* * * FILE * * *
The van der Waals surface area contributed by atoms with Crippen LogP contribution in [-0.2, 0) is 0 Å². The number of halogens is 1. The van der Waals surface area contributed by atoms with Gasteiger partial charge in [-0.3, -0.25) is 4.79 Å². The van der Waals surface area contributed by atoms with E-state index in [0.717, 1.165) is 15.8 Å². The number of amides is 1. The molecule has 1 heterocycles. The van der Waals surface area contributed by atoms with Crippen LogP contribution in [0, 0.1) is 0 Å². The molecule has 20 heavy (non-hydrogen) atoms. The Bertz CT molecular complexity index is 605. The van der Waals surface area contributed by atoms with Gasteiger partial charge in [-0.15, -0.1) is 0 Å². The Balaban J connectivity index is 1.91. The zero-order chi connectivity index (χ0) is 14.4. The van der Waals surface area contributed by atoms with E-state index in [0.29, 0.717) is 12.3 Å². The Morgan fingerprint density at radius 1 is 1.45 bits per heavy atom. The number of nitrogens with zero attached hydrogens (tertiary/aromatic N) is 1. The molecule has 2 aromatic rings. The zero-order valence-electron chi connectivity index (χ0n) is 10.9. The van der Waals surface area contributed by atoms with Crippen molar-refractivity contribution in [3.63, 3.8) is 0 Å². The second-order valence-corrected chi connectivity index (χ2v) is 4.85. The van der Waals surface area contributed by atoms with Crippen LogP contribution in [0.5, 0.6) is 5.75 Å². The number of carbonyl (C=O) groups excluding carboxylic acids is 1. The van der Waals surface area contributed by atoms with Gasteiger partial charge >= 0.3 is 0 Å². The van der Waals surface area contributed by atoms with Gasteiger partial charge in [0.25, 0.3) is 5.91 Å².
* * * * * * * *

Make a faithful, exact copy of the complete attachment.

The van der Waals surface area contributed by atoms with Crippen LogP contribution in [-0.2, 0) is 0 Å². The number of halogens is 1. The van der Waals surface area contributed by atoms with Gasteiger partial charge in [-0.3, -0.25) is 4.79 Å². The van der Waals surface area contributed by atoms with E-state index in [0.717, 1.165) is 15.8 Å². The number of amides is 1. The molecule has 1 heterocycles. The van der Waals surface area contributed by atoms with Crippen LogP contribution in [0, 0.1) is 0 Å². The molecule has 20 heavy (non-hydrogen) atoms. The Bertz CT molecular complexity index is 605. The van der Waals surface area contributed by atoms with Gasteiger partial charge in [-0.15, -0.1) is 0 Å². The Balaban J connectivity index is 1.91. The zero-order chi connectivity index (χ0) is 14.4. The van der Waals surface area contributed by atoms with E-state index in [0.29, 0.717) is 12.3 Å². The Morgan fingerprint density at radius 1 is 1.45 bits per heavy atom. The number of nitrogens with zero attached hydrogens (tertiary/aromatic N) is 1. The molecule has 2 aromatic rings. The zero-order valence-electron chi connectivity index (χ0n) is 10.9. The van der Waals surface area contributed by atoms with Crippen molar-refractivity contribution in [3.63, 3.8) is 0 Å². The second-order valence-corrected chi connectivity index (χ2v) is 4.85. The van der Waals surface area contributed by atoms with Crippen LogP contribution in [0.5, 0.6) is 5.75 Å². The number of carbonyl (C=O) groups excluding carboxylic acids is 1. The van der Waals surface area contributed by atoms with Gasteiger partial charge >= 0.3 is 0 Å². The van der Waals surface area contributed by atoms with Gasteiger partial charge in [0.25, 0.3) is 5.91 Å².